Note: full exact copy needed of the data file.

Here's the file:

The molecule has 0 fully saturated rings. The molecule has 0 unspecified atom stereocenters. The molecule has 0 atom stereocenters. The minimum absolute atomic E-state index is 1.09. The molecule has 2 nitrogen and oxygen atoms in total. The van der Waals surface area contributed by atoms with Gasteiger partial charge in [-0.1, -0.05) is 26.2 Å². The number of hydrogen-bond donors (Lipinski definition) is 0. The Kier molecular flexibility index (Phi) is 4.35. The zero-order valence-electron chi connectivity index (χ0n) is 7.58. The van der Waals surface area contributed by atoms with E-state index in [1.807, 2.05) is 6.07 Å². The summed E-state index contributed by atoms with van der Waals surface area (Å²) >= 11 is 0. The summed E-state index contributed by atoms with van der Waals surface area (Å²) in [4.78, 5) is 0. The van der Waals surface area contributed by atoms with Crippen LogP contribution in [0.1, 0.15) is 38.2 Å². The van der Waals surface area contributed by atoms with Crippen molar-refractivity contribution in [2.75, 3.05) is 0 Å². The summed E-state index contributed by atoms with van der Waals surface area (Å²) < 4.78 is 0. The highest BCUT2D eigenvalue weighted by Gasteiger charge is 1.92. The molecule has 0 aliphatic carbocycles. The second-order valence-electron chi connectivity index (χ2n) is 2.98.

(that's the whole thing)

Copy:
The molecule has 0 fully saturated rings. The molecule has 0 unspecified atom stereocenters. The molecule has 0 atom stereocenters. The minimum absolute atomic E-state index is 1.09. The molecule has 2 nitrogen and oxygen atoms in total. The van der Waals surface area contributed by atoms with Gasteiger partial charge in [-0.1, -0.05) is 26.2 Å². The number of hydrogen-bond donors (Lipinski definition) is 0. The Kier molecular flexibility index (Phi) is 4.35. The zero-order valence-electron chi connectivity index (χ0n) is 7.58. The van der Waals surface area contributed by atoms with E-state index in [1.807, 2.05) is 6.07 Å². The summed E-state index contributed by atoms with van der Waals surface area (Å²) >= 11 is 0. The summed E-state index contributed by atoms with van der Waals surface area (Å²) in [4.78, 5) is 0. The van der Waals surface area contributed by atoms with Crippen LogP contribution in [0.1, 0.15) is 38.2 Å². The van der Waals surface area contributed by atoms with Crippen molar-refractivity contribution in [2.75, 3.05) is 0 Å². The summed E-state index contributed by atoms with van der Waals surface area (Å²) < 4.78 is 0. The highest BCUT2D eigenvalue weighted by Gasteiger charge is 1.92. The molecule has 0 aliphatic carbocycles. The second-order valence-electron chi connectivity index (χ2n) is 2.98.